Six weeks to do things differently

15th August 2008 at 01:00

I am not usually given to generalisations but I can't help noticing that there seems to be a bit of a pattern about the way teachers approach their long summer break.

When it comes to the end of term and staff are finally released (generally for good behaviour) from the confines of a year-long institutional stint, they seem to fall out into roughly defined groups.

As they stagger into the bright sunlight, clutching plastic bags of belongings, knick-knacks, papers, plants and so on, the first group you can't see for dust. I call them the escape artists. They're off, without so much as a backward glance, shaking off the shackles and generally heading for the nearest airport.

I have colleagues who are always on the first flight out - to anywhere - and while most of us are still wandering around at home in a kind of daze, they are knocking back the gin on a plane and then waking up in another country, indeed another world. The other world being the point, of course, the bold getaway to somewhere entirely different.

Then there are the people who are instantly sick. It is a well reported syndrome that within 24 hours of school breaking up there are a lot of teachers out there breaking down. It's not just the physical collapse (headaches, backache, flu symptoms, nausea and so on) that is delibitating. It is the horribly corrosive effect on the mind. I mean, how infuriating is it to spend any part of a holiday feeling like you've been hit by a lorry?

In contrast to the escape artists, there are those that can't seem to stay away from school and are back practically the next day. It is a bit like coming off a drug - tiny steps at a time. These are the souls who ease themselves out of the asylum gradually. During that first week they can be seen pottering around in their blissfully quiet classrooms, tidying, sorting and chatting to fellow inmates who also haven't yet managed to cut loose.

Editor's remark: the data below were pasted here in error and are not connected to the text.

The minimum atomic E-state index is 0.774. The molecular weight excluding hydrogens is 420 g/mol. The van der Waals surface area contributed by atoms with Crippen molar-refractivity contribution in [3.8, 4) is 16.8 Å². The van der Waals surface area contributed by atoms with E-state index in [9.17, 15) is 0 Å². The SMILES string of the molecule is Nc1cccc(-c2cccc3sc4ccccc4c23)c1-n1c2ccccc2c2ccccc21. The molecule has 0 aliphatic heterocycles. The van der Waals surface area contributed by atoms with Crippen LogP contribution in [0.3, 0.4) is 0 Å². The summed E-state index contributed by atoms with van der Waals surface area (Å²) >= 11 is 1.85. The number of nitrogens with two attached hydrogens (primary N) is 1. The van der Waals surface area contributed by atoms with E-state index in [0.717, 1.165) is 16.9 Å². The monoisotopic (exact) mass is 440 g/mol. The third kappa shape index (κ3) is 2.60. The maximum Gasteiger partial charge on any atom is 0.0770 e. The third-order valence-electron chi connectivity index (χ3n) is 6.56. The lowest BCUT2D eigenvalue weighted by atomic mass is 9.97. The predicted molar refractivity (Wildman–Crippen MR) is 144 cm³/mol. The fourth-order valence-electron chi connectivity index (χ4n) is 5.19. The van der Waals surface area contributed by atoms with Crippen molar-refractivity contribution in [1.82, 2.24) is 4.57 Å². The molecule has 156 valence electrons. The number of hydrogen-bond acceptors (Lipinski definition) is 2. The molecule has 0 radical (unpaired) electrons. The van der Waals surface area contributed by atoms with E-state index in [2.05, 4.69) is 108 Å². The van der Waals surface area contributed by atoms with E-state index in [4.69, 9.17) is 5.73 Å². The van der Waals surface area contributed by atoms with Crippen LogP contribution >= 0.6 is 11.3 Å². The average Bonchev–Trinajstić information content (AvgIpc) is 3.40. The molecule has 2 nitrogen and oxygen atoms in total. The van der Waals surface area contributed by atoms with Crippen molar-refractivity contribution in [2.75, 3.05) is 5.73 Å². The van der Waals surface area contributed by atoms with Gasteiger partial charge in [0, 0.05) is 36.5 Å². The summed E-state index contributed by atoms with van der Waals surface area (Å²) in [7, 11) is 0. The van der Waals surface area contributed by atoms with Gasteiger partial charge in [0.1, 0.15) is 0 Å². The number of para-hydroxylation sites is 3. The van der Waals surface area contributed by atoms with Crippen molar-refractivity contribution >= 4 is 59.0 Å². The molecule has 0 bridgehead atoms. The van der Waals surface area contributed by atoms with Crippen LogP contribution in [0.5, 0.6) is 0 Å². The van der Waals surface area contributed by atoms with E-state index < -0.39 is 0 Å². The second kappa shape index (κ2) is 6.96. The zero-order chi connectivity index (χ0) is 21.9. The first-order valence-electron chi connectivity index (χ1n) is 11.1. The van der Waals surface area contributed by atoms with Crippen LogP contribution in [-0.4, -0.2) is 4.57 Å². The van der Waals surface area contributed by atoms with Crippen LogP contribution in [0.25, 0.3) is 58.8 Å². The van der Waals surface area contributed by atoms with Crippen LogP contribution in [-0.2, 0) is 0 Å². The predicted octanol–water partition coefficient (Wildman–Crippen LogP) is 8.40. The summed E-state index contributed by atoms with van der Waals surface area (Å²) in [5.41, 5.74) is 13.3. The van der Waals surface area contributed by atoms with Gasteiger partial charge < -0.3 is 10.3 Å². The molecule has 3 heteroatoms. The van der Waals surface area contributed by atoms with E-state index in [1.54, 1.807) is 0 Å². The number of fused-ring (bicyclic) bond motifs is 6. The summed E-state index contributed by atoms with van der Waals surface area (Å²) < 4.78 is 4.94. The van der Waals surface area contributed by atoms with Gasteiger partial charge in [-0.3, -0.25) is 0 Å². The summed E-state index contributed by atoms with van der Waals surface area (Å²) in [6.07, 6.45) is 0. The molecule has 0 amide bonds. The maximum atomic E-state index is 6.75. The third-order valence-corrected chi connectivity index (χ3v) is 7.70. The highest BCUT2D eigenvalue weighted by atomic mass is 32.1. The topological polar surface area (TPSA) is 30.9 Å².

And there are those whose lives take on an entirely different form of being busy. They are immediately immersed in doing dozens of jobs which never get done during term time: decorating, gardening, spring cleaning (in August), repairing, mending, baking (well, maybe not). Add to this the rediscovery of socialising, entertaining, phoning friends, eating out, and staying up late (wow!). In the course of a few weeks, a new lifestyle is kick-started (only, of course, to stall again in September).

I would like to say there is a fifth category, those professionals who are able to switch off immediately and do absolutely nothing all summer. But I haven't known many of them.

Teachers are, by nature, incredibly purposeful and driven, and the six- week break is absolutely essential for recharging often dangerously low batteries. How we do it is a matter of choice and inclination. The important thing is that, for a short period of time, we do things differently.

The pace does not need to be slower but it needs to be on a different running track. The level of activity does not need to be less but it needs to be in pursuit of different goals. And if 10 hours sleep a night and breakfast at noon is what delights you the most, then go for it.

As for me, already this summer I've been through the busy phase, the collapsed phase and the visits into school. Tomorrow I'll fly out to the sun for three weeks, and, yes, I'll have a large gin and tonic on the flight, and perhaps for a brief moment in time will think of absolutely nothing at all.

Then, come September, as the school year begins all over again, I will be quite happy to march back in again, like the majority of the teaching profession.

Lindy Barclay is deputy head of Redbridge Community School, Southampton.

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